Skepticism and Pseudoskepticism

Wednesday, May 5, 2010 at 1:14 AM Bookmark and Share
I spent part of my afternoon today discussing science, skepticism and rational inquiry with a few like-minded individuals, and one of the topics we touched on was the problematic association of skepticism with what I would call denialism (though I'm not sure it's the right term).  I decided to take a small break from thesis writing this evening to offer a small suggestion towards resolving this problem: call it pseudoskepticism.

Before defining the term, you might first ask what is skepticism? Most people can't precisely answer that question, so if you're like most in this regard let me offer up a few definitions.
Skepticism \ˈskep-tə-ˌsi-zəm\
  • A methodology that starts from a neutral standpoint and aims to acquire certainty though scientific or logical observation. [Wikipedia]
  • 1 : an attitude of doubt or a disposition to incredulity either in general or toward a particular object
    2a: the doctrine that true knowledge or knowledge in a particular area is uncertain  b: the method of suspended judgment, systematic doubt, or criticism characteristic of skeptics
    3: doubt concerning basic religious principles (as immortality, providence, and revelation)
    [Merriam-Webster's Online]
  • skeptic - someone who habitually doubts accepted beliefs [wordnetweb.princeton.edu
Skepticism is basically a process by which one can decide whether to adopt, reject or remain neutral on a potential belief.  To give term some context, I like this line from the brief introduction to skepticism from The Skeptical Society:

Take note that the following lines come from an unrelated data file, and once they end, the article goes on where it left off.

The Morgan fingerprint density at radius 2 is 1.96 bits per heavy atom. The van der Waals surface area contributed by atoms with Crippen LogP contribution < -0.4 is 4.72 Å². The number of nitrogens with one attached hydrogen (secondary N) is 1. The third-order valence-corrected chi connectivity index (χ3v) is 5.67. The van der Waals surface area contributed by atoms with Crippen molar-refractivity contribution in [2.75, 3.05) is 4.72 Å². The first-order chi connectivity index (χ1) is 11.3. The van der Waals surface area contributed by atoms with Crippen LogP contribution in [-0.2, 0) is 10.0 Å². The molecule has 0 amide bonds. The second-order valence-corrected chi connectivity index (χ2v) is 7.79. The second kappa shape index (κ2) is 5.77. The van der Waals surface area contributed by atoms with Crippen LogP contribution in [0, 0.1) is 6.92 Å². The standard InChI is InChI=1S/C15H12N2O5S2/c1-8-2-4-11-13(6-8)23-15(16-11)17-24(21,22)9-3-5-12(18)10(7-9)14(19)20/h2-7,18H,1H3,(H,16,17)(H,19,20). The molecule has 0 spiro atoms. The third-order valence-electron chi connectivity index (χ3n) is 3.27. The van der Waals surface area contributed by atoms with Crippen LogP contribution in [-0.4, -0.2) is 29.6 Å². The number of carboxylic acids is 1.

The key to skepticism is to continuously and vigorously apply the methods of science to navigate the treacherous straits between “know nothing” skepticism and “anything goes” credulity.
So what is pseudoskepticism? Consider, for example, you're favorite conspiracy theorist and ask "Are they thinking skeptically?"  Based on the above definitions, it's clear the answer to that question is No".  They aren't following the evidence. Instead, I'd say such individuals are - at best - pseudoskeptics.  Without finding any dictionary definitions of the term, here's my attempt at a definition (based on one definition of the word pseudoscience):
Pseudoskepticism \ˌsü-dō-ˈskep-tə-ˌsi-zəm\
  • a methodology, belief, or practice that is claimed to be skeptical, or that is made to appear to be skeptical, but which does not adhere to appropriate principles of rational or scientific inquiry.
Much as scientists freely caution against pseudoscience, true skeptics should use the term pseudoskeptic more vociferously to describe those who seem to be confused about what it means to be a skeptic, yet still claim to be on. While it certainly won't solve the problem completely, it's at least a step in the right direction.

Related Links on Skepticism

  1. On Pseudo-Skepticism, by Marcello Truzzi
  2. Pseudoskepticism, RationalWiki
  3. A Skeptical Manifesto, by Michael Shermer (an excerpt from this book) 
  4. Seven Warning Signs of Bogus Science, by Robert L. Park

1 comments:

Posted by: k1 | 5/05/2010 12:28 PM

New to your blog, great post. I like pseudoskeptic as a term, I may start using that. I tend to use denier. Steve Novella wrote a great piece about the differences between a skeptic and denier.
http://www.theness.com/skepticism-and-denial/

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